is yet another reason to switch to an SPA solution because it is so
trivially easy to do.

> >The NAT issue and the lack of association between a knock sequence and
> >follow-on connection mentioned in deGraaf's paper are important, but I
> >think we basically have to live with it in any practical implementation
> >that is generally deployable.  And, these two limitations extend to
> >single-packet solutions as well.
> The NAT issue is a general problem with portknocking. Doesn't exist
> any portknocking application that solves it, for a while.
> >(Although, if you run both SPA and the
> >follow-on SSH connection over the Tor network - at the expense of having
> >an established TCP connection for the SPA packet - and you use the
> >MapAddress functionality to request a specific exit router, then it is
> >possible to overcome the NAT issue, see
> >
> I will read this paper soon.
> >Still, single-packet solutions are generally the way to go (assuming we
> >are looking for a scheme that has good security properties).
> >
> >So, your hmac method from within iptables is the most interesting.  Some
> >differences between this method and using a userspace daemon with an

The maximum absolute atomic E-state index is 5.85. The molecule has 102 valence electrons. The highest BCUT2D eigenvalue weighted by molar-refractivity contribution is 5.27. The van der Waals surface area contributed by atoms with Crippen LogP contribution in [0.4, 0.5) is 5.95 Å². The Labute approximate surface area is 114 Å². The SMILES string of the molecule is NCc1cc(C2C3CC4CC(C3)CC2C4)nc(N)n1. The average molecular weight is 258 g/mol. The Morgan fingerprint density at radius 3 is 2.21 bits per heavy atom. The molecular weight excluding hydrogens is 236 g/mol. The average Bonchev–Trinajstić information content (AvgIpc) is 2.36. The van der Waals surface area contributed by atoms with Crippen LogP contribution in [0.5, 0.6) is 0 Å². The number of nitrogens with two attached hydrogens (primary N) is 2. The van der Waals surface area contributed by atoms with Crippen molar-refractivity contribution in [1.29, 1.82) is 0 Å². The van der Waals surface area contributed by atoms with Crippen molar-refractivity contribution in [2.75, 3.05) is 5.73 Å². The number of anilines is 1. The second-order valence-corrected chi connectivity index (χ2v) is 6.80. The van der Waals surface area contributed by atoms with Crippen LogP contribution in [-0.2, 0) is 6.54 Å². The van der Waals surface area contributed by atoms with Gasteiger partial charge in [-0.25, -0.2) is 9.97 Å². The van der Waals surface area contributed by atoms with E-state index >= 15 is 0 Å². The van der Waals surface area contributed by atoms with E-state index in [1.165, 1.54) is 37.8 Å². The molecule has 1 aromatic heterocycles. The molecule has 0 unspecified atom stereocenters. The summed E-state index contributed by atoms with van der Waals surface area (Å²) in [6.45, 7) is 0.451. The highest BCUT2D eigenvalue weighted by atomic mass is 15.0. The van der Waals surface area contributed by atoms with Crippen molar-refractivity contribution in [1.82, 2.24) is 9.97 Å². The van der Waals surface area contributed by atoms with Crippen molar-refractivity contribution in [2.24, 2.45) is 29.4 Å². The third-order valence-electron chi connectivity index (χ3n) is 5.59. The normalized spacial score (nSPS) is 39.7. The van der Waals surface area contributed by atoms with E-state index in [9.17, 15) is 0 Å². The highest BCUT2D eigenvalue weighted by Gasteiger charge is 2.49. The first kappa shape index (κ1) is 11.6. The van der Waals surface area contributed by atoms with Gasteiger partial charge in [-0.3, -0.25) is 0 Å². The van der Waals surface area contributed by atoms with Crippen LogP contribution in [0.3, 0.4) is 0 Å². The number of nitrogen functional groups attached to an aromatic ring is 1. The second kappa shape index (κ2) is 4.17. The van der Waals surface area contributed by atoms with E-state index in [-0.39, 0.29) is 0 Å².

> >encrypted payload include:
> >
> >- Clients cannot include information that the server might use to
> >  differentiate them.  For example, the server might require that the
> >  client include both a valid username and crypt() password on the local
> >  system that can be verified (or even talking with an LDAP server
> >  first) before opening the firewall.  If you changed your protocol to
> >  include the hmac of the <secret, ip, epoch_min> and the appended
> >  additional information, that would work, but it would have to be sent
> >  in the clear.
> Yes, adding users would allow granularity decisions, by now we prefer
> a more general and simple approach. Maybe in a near future we consider
> users.

Ok, but doesn't "considering users" imply more user space type functions?
Sure, I suppose you can read the /etc/shadow file from kernel space and
then do crypt() from within the kernel, but this is limited and seems
wrong.  What if you want to tie access to a remote LDAP server for